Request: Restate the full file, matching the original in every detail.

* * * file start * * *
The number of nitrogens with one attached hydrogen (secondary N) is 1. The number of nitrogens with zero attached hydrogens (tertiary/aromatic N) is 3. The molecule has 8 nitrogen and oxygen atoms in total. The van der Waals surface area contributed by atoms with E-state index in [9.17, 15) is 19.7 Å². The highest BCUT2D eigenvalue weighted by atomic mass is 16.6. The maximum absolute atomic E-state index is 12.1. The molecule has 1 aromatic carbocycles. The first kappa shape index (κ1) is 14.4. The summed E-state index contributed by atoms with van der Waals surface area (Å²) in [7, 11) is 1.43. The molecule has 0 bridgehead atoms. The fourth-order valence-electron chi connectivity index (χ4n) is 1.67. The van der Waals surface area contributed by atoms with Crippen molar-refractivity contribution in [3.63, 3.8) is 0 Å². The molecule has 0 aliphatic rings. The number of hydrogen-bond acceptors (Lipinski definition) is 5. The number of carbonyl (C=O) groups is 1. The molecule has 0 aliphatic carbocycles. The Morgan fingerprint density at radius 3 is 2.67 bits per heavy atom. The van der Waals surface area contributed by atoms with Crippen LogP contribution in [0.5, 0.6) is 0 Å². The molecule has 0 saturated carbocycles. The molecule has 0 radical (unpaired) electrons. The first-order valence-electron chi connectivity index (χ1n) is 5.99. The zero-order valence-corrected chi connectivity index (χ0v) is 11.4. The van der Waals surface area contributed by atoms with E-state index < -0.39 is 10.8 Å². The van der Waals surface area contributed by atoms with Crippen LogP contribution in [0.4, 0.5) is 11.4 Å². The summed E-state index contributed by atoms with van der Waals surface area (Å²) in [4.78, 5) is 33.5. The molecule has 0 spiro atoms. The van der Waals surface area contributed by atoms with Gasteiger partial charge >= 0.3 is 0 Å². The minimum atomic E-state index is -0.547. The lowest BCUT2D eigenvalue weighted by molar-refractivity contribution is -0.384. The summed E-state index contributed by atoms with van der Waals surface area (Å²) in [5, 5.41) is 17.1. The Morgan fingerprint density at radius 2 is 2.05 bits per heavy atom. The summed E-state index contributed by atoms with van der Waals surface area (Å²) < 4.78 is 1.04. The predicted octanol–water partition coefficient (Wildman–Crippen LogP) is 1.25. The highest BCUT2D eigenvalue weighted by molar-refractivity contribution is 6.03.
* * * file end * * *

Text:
The number of nitrogens with one attached hydrogen (secondary N) is 1. The number of nitrogens with zero attached hydrogens (tertiary/aromatic N) is 3. The molecule has 8 nitrogen and oxygen atoms in total. The van der Waals surface area contributed by atoms with E-state index in [9.17, 15) is 19.7 Å². The highest BCUT2D eigenvalue weighted by atomic mass is 16.6. The maximum absolute atomic E-state index is 12.1. The molecule has 1 aromatic carbocycles. The first kappa shape index (κ1) is 14.4. The summed E-state index contributed by atoms with van der Waals surface area (Å²) in [7, 11) is 1.43. The molecule has 0 bridgehead atoms. The fourth-order valence-electron chi connectivity index (χ4n) is 1.67. The van der Waals surface area contributed by atoms with Crippen molar-refractivity contribution in [3.63, 3.8) is 0 Å². The molecule has 0 aliphatic rings. The number of hydrogen-bond acceptors (Lipinski definition) is 5. The number of carbonyl (C=O) groups is 1. The molecule has 0 aliphatic carbocycles. The Morgan fingerprint density at radius 3 is 2.67 bits per heavy atom. The van der Waals surface area contributed by atoms with Crippen LogP contribution in [0.5, 0.6) is 0 Å². The molecule has 0 saturated carbocycles. The molecule has 0 radical (unpaired) electrons. The first-order valence-electron chi connectivity index (χ1n) is 5.99. The zero-order valence-corrected chi connectivity index (χ0v) is 11.4. The van der Waals surface area contributed by atoms with E-state index < -0.39 is 10.8 Å². The van der Waals surface area contributed by atoms with Crippen LogP contribution in [0.4, 0.5) is 11.4 Å². The summed E-state index contributed by atoms with van der Waals surface area (Å²) in [4.78, 5) is 33.5. The molecule has 0 spiro atoms. The van der Waals surface area contributed by atoms with Gasteiger partial charge >= 0.3 is 0 Å². The minimum atomic E-state index is -0.547. The lowest BCUT2D eigenvalue weighted by molar-refractivity contribution is -0.384. The summed E-state index contributed by atoms with van der Waals surface area (Å²) in [5, 5.41) is 17.1. The Morgan fingerprint density at radius 2 is 2.05 bits per heavy atom. The summed E-state index contributed by atoms with van der Waals surface area (Å²) < 4.78 is 1.04. The predicted octanol–water partition coefficient (Wildman–Crippen LogP) is 1.25. The highest BCUT2D eigenvalue weighted by molar-refractivity contribution is 6.03.